Mukhtar may stay on in Moscow to do postgraduate studies
When Somali civil engineering student Mukhtar Ahmed Osman was beaten unconscious in the snow by a gang of teenagers in a Moscow suburb three years ago, nobody came to his aid. Here he recounts his ordeal for the BBC News website:
It was about seven o'clock on a November evening in 2002, the year after I arrived from Somalia to study at RUDN university.
I was escorting a friend from the university here to his home near the Kantemirovskaya Metro station.
After I saw him home I came down out of the apartment block into the street to stop a taxi.
I saw kids playing in the snow nearby and I thought they were just kids playing. I imagine the average age was about 14 and there were about 13 of them. There was snow everywhere.
I believe there are good and bad in every nation and Russia is full of good, decent people
Then one of them came up to me and starting speaking very quickly. At that time, I was still only learning Russian and could only follow slowly so I asked him: "What? Could you repeat that please?"
He hit me and I tried to hit him back, but another one struck me from behind. I lost consciousness. When I was on the ground they started kicking me really hard.
Then they must have thought I was dead and they stopped. I opened my eyes and saw them standing in a circle around me and I said to myself if I don't do something they will start again, so I reached out and grabbed a stone or something and they ran away, and then I ran away.
My friend Igor
I got to the road where I stopped a car. The driver said 'Where are you going?' and I said to the Yugo-Zapadnaya Metro station and he said '$20'[well above the usual rate]. I agreed because I had no choice, and money was the last of my worries at that moment.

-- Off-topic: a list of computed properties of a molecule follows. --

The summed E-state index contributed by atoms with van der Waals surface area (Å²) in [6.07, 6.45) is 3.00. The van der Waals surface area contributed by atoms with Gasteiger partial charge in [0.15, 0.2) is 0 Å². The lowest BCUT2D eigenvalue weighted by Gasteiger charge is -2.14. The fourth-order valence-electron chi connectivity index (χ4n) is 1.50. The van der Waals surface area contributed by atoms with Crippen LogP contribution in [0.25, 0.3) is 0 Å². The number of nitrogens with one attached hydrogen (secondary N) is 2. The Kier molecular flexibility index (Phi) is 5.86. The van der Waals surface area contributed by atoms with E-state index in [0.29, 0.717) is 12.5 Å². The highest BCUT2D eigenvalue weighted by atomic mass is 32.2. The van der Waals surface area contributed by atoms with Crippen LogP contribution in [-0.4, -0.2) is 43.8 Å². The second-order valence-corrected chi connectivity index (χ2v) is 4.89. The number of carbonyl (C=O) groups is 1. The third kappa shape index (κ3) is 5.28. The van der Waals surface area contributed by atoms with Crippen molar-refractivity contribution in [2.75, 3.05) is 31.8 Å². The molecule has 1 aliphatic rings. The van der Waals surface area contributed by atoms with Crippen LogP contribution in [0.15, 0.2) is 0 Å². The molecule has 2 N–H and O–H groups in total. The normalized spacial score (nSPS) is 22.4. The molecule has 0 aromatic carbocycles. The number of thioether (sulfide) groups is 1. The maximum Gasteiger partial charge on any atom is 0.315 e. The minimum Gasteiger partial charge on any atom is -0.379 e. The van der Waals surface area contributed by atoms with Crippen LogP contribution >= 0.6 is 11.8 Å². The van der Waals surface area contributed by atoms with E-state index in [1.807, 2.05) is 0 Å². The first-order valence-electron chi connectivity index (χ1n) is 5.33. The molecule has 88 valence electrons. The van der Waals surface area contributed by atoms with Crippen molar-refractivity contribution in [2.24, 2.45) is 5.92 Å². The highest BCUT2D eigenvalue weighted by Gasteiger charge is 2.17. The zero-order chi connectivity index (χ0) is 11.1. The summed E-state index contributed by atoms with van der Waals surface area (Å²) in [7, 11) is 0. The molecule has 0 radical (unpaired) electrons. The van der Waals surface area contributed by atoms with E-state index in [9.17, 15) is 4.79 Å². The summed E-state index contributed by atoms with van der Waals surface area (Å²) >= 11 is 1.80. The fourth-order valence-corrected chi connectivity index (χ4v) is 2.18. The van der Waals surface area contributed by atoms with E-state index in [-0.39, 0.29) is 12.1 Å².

I was covered in blood and then I asked him if I could have some water to drink, and he said 'You shouldn't drink so much'. He must have thought I was drunk. [Mukhtar lives on a monthly budget of $150 and neither drinks nor smokes]. Well, he said he had no water.
Then he brought me to the station. Some guys there helped me get home and an ambulance was called. I was brought to hospital. Then some other Somalis came to see me after hearing about the attack. I did not go to university for 15 days. Then I went to the police and they filed a report, but nothing was done.
It's a pity but that's how life is here. I have a lot of Russian friends. I believe there are good and bad in every nation and Russia is full of good, decent people.
I have one very close friend - Igor is his name. He often phones me and tells me to let him know if I want to go somewhere and he will come with me. He and I go places all the time. If someone starts making trouble, he says 'If you're looking for trouble, mate, come to me first'. I feel safe when I travel with him.